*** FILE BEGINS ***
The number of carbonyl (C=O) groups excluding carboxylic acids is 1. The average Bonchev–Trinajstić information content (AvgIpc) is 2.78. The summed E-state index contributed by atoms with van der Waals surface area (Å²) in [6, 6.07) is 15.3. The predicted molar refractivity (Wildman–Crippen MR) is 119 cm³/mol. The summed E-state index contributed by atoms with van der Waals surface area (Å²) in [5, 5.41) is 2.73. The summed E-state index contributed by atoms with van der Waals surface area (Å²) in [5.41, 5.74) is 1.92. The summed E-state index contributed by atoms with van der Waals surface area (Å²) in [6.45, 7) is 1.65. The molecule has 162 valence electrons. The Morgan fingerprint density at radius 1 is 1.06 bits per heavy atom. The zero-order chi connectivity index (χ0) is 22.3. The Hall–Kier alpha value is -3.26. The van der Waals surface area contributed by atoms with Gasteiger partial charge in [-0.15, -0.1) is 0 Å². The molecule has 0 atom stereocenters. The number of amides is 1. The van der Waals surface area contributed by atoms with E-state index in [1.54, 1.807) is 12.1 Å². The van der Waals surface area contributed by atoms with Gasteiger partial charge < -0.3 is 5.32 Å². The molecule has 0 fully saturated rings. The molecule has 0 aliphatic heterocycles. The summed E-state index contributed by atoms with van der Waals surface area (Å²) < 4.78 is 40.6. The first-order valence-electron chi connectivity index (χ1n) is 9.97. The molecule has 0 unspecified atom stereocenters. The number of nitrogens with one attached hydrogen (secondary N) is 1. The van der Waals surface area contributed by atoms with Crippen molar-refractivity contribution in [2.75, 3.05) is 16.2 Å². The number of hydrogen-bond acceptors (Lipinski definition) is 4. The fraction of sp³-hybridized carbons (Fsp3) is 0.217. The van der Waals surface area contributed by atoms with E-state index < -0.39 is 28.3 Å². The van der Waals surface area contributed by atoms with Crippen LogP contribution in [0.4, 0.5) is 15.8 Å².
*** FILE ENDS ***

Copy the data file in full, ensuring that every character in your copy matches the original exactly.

The number of carbonyl (C=O) groups excluding carboxylic acids is 1. The average Bonchev–Trinajstić information content (AvgIpc) is 2.78. The summed E-state index contributed by atoms with van der Waals surface area (Å²) in [6, 6.07) is 15.3. The predicted molar refractivity (Wildman–Crippen MR) is 119 cm³/mol. The summed E-state index contributed by atoms with van der Waals surface area (Å²) in [5, 5.41) is 2.73. The summed E-state index contributed by atoms with van der Waals surface area (Å²) in [5.41, 5.74) is 1.92. The summed E-state index contributed by atoms with van der Waals surface area (Å²) in [6.45, 7) is 1.65. The molecule has 162 valence electrons. The Morgan fingerprint density at radius 1 is 1.06 bits per heavy atom. The zero-order chi connectivity index (χ0) is 22.3. The Hall–Kier alpha value is -3.26. The van der Waals surface area contributed by atoms with Gasteiger partial charge in [-0.15, -0.1) is 0 Å². The molecule has 0 atom stereocenters. The number of amides is 1. The van der Waals surface area contributed by atoms with E-state index in [1.54, 1.807) is 12.1 Å². The van der Waals surface area contributed by atoms with Gasteiger partial charge < -0.3 is 5.32 Å². The molecule has 0 fully saturated rings. The molecule has 0 aliphatic heterocycles. The summed E-state index contributed by atoms with van der Waals surface area (Å²) < 4.78 is 40.6. The first-order valence-electron chi connectivity index (χ1n) is 9.97. The molecule has 0 unspecified atom stereocenters. The number of nitrogens with one attached hydrogen (secondary N) is 1. The van der Waals surface area contributed by atoms with Crippen molar-refractivity contribution in [2.75, 3.05) is 16.2 Å². The number of hydrogen-bond acceptors (Lipinski definition) is 4. The fraction of sp³-hybridized carbons (Fsp3) is 0.217. The van der Waals surface area contributed by atoms with E-state index < -0.39 is 28.3 Å². The van der Waals surface area contributed by atoms with Crippen LogP contribution in [0.4, 0.5) is 15.8 Å².